To say that she encouraged my engagement with the arts would be an understatement. You only have to walk through her beautiful West Austin house and observe the framed posters of Broadway plays, the incredible paintings and pieces of folk art, the spinning racks of New Yorker magazines, the organized collection of films and CDs that numbers well into the thousands, to get a sense of how she influenced me. As a child, that house was my playground. Walking into it now, I feel an overwhelming sadness, knowing that it will have to go.

Like many memories in my life, some of my strongest memories of Nancy are tied to trips out to the theater. She introduced me to more Broadway musicals than I can recall, and she took me to see countless movies over the years. I remember we saw Mars Attacks (1996) in theaters – we both laughed hysterically throughout that one. Yikes! says Jack Nicholson, as the aliens start attacking. They’re scattered throughout my memory – Christmas Eve of 1998, Nancy, my mom and I went to see You’ve Got Mail. She also snuck me into the last thirty minutes of Austin Powers: The Spy Who Shagged Me (1999) after we saw another movie – she knew how much I wanted to see that picture, and against the wishes of my parents, she took me into the theater to watch the end of the movie. My mom and dad were not happy about that.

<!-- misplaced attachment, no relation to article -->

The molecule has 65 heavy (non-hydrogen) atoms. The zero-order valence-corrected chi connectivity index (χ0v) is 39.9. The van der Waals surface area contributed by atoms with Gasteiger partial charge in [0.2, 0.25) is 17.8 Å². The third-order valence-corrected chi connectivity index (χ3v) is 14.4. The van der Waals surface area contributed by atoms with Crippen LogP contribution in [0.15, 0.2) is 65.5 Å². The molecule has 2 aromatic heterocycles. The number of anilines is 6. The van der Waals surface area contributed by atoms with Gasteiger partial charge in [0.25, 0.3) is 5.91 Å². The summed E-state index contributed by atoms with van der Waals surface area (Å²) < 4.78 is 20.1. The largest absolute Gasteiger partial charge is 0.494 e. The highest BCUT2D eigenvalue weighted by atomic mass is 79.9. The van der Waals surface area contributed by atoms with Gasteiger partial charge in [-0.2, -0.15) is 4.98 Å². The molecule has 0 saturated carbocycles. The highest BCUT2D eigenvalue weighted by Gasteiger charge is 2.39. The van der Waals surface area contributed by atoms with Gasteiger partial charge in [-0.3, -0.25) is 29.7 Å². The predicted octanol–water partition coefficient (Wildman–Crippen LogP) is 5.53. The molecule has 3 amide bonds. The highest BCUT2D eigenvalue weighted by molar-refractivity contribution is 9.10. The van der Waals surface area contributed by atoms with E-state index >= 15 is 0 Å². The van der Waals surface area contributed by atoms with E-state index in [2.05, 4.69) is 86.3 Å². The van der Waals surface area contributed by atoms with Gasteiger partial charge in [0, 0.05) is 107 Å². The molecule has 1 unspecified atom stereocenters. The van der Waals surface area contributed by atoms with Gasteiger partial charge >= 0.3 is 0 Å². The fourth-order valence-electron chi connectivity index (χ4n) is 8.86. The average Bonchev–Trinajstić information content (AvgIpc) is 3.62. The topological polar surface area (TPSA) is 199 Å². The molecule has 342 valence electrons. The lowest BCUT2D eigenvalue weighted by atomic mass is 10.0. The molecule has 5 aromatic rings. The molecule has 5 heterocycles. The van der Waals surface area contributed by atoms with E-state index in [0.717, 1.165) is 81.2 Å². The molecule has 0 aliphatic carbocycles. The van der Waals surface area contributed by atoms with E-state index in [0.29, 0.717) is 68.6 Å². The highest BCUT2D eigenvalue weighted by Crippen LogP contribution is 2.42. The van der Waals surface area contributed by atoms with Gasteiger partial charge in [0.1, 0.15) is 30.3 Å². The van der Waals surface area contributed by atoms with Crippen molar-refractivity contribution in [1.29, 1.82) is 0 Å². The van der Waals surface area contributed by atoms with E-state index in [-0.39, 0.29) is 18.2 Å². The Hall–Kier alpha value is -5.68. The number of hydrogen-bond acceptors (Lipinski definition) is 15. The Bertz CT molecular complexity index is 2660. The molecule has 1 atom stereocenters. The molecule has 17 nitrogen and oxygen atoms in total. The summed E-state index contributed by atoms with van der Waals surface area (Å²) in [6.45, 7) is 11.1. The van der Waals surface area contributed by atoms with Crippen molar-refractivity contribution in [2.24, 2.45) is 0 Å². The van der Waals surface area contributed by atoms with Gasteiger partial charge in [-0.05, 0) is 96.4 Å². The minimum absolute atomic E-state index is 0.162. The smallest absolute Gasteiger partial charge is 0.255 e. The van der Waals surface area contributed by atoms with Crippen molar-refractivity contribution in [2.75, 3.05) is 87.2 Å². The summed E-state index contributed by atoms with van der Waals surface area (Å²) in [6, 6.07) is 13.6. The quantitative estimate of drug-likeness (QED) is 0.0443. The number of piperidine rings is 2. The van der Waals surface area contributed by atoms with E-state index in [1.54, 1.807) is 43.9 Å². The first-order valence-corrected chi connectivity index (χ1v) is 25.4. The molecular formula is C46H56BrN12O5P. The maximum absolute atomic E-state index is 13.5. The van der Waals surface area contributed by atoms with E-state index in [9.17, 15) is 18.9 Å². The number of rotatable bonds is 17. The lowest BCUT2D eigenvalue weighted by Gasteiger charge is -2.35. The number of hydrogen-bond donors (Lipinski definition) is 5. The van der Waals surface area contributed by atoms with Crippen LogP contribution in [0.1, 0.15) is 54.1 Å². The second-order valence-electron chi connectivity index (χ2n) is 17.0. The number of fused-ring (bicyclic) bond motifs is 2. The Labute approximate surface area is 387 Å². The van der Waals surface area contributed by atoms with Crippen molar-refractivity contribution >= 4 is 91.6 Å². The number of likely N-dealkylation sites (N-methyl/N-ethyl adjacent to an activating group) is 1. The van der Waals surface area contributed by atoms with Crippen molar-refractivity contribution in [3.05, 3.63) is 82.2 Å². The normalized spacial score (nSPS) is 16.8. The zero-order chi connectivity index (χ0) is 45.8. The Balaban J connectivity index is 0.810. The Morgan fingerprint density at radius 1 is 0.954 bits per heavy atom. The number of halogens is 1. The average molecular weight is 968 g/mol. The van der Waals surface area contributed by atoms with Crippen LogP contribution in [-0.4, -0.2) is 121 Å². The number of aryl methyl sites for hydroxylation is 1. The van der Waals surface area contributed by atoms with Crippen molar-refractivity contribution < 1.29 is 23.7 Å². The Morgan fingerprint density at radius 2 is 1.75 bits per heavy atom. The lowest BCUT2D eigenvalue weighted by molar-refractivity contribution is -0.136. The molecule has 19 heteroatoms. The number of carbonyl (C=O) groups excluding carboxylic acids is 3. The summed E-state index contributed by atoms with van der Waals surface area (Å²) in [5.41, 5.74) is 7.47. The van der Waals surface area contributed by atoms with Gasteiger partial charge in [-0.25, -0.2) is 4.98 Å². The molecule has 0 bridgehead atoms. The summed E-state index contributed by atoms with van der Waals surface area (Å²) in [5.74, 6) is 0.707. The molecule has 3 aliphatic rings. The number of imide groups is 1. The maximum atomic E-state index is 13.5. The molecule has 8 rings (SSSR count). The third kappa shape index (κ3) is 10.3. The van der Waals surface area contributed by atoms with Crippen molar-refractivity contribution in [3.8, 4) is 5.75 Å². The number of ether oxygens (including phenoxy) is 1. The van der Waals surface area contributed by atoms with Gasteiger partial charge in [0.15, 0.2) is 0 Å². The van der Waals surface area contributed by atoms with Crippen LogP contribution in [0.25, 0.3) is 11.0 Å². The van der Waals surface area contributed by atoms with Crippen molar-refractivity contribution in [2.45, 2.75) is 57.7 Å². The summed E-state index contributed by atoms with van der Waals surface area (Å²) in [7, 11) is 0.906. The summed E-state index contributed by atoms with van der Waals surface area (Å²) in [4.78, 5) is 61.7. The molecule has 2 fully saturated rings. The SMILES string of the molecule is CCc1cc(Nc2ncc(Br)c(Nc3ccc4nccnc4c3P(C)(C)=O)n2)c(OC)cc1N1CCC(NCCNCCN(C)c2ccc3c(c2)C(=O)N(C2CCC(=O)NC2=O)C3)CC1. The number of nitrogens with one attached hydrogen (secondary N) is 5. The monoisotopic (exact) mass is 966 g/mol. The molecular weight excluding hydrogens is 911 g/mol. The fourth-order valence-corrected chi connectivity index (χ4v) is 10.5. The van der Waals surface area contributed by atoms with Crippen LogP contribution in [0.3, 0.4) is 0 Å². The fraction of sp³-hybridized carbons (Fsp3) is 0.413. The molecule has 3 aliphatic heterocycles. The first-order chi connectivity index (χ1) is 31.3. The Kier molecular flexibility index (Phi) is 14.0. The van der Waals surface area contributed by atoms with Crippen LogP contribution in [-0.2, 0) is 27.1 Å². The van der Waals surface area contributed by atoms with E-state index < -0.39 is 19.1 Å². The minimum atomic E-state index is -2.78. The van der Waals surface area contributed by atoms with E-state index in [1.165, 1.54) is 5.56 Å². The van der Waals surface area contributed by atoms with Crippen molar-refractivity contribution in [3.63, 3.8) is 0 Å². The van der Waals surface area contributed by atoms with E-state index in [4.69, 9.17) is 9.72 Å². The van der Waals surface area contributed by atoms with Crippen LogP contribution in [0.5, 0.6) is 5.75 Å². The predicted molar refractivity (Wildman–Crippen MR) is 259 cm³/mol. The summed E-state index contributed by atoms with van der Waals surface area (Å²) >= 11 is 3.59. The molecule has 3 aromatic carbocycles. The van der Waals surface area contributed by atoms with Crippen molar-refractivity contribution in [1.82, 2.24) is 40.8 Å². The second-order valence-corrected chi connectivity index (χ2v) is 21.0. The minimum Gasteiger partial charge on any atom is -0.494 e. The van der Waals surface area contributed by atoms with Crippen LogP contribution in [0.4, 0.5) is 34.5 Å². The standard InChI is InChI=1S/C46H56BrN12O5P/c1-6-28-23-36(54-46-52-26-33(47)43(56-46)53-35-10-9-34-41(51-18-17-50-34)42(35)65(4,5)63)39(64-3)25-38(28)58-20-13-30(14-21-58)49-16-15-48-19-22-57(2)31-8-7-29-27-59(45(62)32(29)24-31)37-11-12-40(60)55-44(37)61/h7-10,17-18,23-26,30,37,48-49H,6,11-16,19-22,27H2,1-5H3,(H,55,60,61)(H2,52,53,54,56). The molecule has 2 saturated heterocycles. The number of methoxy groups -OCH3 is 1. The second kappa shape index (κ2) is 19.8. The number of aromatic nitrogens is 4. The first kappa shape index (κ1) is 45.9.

I frequently borrowed her VHS tapes to watch at home – she was directly responsible for convincing my mom that I needed to see The Godfather when I was ten (I remember the three of us had a discussion about it at Rudy’s Bar-BBQ), and boy, was she right. And then a few months later after watching The Godfather (1972), she lent me her VHS of The Godfather Part II (1974). Of course, long discussions about both films ensued immediately after watching them.